After water, tea is the most consumed beverage in the world. Global consumption of tea jumped 60% between 1993 and 2010 and we now drink more than 3 billion cups a day. As consumers around the world get a taste for different types of tea, consumption is set to continue to rise, particularly in Asian markets.
Today, the biggest ever fuel poverty campaign, the Energy Bill Revolution, starts a week-long programme of action designed to raise awareness at the highest political levels of the energy crisis facing the country. The economy may be showing green shoots, but rising fuel costs are hurting the pockets of many of the UK's hardest-pressed, low-income families - threatening to undermine economic recovery as well as dragging even more people into poverty.
The government's "sweeteners", of 1% of shale gas revenues to local communities and handing local authorities all of the business rates arising from shale gas wells, can be seen as a financial compensation for the disruption fracking will cause locally. The introduction of climate change taxation would tackle the far greater global disruption that the climate effects of shale gas would otherwise bring.
Yes, we need to talk about jobs and growth and inequality, but businesses can't afford to ignore climate change any longer. Business holds many of the technologies and solutions that can create the transformation the world needs. And the business case to do so is strong. Business must now scale up the implementation of these solutions.
A number of issues have been blamed for poor take-up of the Green Deal, from early IT glitches and inadequate marketing to overly-complex administration. But it is the relatively high interest rates on Green Deal loans - around 8 per cent - that have most commonly been cited for deterring consumers from signing on the dotted line.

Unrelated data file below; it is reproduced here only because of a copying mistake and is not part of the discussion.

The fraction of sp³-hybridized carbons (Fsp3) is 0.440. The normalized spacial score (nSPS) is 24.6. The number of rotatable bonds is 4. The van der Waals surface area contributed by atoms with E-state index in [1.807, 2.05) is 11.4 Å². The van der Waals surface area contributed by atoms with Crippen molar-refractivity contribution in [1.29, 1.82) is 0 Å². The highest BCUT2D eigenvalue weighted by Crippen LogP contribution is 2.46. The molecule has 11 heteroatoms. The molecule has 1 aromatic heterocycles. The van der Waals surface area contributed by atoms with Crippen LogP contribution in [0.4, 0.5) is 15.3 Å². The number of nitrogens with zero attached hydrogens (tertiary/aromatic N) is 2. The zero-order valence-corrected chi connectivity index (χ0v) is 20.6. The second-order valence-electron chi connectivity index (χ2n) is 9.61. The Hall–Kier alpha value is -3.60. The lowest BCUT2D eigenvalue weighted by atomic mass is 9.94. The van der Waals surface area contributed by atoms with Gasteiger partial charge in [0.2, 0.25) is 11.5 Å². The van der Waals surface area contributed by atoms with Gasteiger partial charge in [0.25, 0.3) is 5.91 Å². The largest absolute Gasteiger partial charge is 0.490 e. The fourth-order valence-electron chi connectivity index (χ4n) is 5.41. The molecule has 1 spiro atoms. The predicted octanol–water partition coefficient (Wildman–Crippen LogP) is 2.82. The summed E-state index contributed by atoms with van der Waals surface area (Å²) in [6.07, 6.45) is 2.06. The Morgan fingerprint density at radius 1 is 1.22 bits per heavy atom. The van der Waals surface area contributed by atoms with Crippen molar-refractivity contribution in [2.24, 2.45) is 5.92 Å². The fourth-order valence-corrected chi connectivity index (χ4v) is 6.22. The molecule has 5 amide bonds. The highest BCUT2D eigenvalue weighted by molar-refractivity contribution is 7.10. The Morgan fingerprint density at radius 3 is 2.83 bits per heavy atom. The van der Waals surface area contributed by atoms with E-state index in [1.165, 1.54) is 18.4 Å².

Once upon a time the 'S' word - sustainability - was about as relevant to business as a fork in a sugar bowl. At best a box to be ticked; at worst seen as a serious impediment to the pursuit of profit. But the world is changing. Look at the business news and you'll see the global heads of big businesses uttering that 'S' word with increasing frequency.
I had high expectations for the 4th SLOW LIFE Symposium and it certainly didn't disappoint. With three days of conversing and debating with thirty of the great leaders and visionary thinkers from diverse areas of expertise, I knew from Day One that we would leave here with a sense of renewed energy and enthusiasm to change the world.
The idea of sustainability has been around for a while and whilst many businesses are starting to realise the economic, social and environmental benefits of operating much more sustainably, we now need to go beyond incremental change. Only by influencing the nature of the systems in which they operate can businesses create a context in which they can innovate for long-term success.
It's time to tackle the real problems. The wholesale cost of energy is the main component of our energy bills, it has gone up significantly and will continue to do so, and we can't change that. What we can do is stop wasting energy by improving our energy efficiency, and supply more from secure renewable sources. And with serious investment in these areas now, we can achieve lower energy bills in future.